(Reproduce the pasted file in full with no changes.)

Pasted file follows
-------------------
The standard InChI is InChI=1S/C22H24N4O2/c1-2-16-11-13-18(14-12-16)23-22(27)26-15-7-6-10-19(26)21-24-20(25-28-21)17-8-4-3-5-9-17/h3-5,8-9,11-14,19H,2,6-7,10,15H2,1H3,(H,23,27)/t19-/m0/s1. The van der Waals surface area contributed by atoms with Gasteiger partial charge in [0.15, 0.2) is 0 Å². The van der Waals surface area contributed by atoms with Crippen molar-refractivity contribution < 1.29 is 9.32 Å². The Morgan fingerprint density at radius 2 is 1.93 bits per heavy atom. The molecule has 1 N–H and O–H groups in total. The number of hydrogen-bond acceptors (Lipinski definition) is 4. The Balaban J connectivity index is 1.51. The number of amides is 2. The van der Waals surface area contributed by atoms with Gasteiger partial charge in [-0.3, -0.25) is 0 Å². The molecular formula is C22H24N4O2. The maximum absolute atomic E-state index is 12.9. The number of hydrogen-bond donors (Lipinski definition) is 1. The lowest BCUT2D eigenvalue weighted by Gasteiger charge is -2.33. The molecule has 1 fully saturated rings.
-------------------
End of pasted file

The standard InChI is InChI=1S/C22H24N4O2/c1-2-16-11-13-18(14-12-16)23-22(27)26-15-7-6-10-19(26)21-24-20(25-28-21)17-8-4-3-5-9-17/h3-5,8-9,11-14,19H,2,6-7,10,15H2,1H3,(H,23,27)/t19-/m0/s1. The van der Waals surface area contributed by atoms with Gasteiger partial charge in [0.15, 0.2) is 0 Å². The van der Waals surface area contributed by atoms with Crippen molar-refractivity contribution < 1.29 is 9.32 Å². The Morgan fingerprint density at radius 2 is 1.93 bits per heavy atom. The molecule has 1 N–H and O–H groups in total. The number of hydrogen-bond acceptors (Lipinski definition) is 4. The Balaban J connectivity index is 1.51. The number of amides is 2. The van der Waals surface area contributed by atoms with Gasteiger partial charge in [-0.3, -0.25) is 0 Å². The molecular formula is C22H24N4O2. The maximum absolute atomic E-state index is 12.9. The number of hydrogen-bond donors (Lipinski definition) is 1. The lowest BCUT2D eigenvalue weighted by Gasteiger charge is -2.33. The molecule has 1 fully saturated rings.